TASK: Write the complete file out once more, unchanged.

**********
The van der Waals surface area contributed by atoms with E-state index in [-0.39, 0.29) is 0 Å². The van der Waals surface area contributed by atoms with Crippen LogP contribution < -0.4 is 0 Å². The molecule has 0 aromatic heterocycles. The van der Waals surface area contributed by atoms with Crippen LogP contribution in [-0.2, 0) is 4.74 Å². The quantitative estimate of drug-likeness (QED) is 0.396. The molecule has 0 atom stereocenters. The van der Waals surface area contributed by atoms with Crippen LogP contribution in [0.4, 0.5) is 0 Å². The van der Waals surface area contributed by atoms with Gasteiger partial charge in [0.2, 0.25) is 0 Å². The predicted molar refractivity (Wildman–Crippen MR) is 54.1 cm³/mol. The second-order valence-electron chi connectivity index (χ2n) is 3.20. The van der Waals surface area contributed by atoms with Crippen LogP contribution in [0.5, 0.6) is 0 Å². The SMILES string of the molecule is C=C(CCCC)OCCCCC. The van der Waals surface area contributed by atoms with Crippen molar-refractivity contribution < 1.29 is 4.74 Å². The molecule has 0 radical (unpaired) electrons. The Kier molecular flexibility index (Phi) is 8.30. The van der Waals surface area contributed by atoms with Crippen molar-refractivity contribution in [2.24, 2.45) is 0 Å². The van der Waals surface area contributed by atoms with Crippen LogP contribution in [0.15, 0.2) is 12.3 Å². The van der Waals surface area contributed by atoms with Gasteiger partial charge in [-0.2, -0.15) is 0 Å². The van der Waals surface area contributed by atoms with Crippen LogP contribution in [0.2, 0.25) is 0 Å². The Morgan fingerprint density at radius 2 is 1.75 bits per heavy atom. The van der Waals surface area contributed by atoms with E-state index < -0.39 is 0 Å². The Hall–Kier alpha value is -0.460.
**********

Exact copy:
The van der Waals surface area contributed by atoms with E-state index in [-0.39, 0.29) is 0 Å². The van der Waals surface area contributed by atoms with Crippen LogP contribution < -0.4 is 0 Å². The molecule has 0 aromatic heterocycles. The van der Waals surface area contributed by atoms with Crippen LogP contribution in [-0.2, 0) is 4.74 Å². The quantitative estimate of drug-likeness (QED) is 0.396. The molecule has 0 atom stereocenters. The van der Waals surface area contributed by atoms with Crippen LogP contribution in [0.4, 0.5) is 0 Å². The van der Waals surface area contributed by atoms with Gasteiger partial charge in [0.2, 0.25) is 0 Å². The predicted molar refractivity (Wildman–Crippen MR) is 54.1 cm³/mol. The second-order valence-electron chi connectivity index (χ2n) is 3.20. The van der Waals surface area contributed by atoms with Crippen LogP contribution in [0.5, 0.6) is 0 Å². The SMILES string of the molecule is C=C(CCCC)OCCCCC. The van der Waals surface area contributed by atoms with Crippen molar-refractivity contribution < 1.29 is 4.74 Å². The molecule has 0 radical (unpaired) electrons. The Kier molecular flexibility index (Phi) is 8.30. The van der Waals surface area contributed by atoms with Crippen molar-refractivity contribution in [2.24, 2.45) is 0 Å². The van der Waals surface area contributed by atoms with Crippen LogP contribution in [0.15, 0.2) is 12.3 Å². The van der Waals surface area contributed by atoms with Gasteiger partial charge in [-0.2, -0.15) is 0 Å². The van der Waals surface area contributed by atoms with Crippen LogP contribution in [0.2, 0.25) is 0 Å². The Morgan fingerprint density at radius 2 is 1.75 bits per heavy atom. The van der Waals surface area contributed by atoms with E-state index < -0.39 is 0 Å². The Hall–Kier alpha value is -0.460.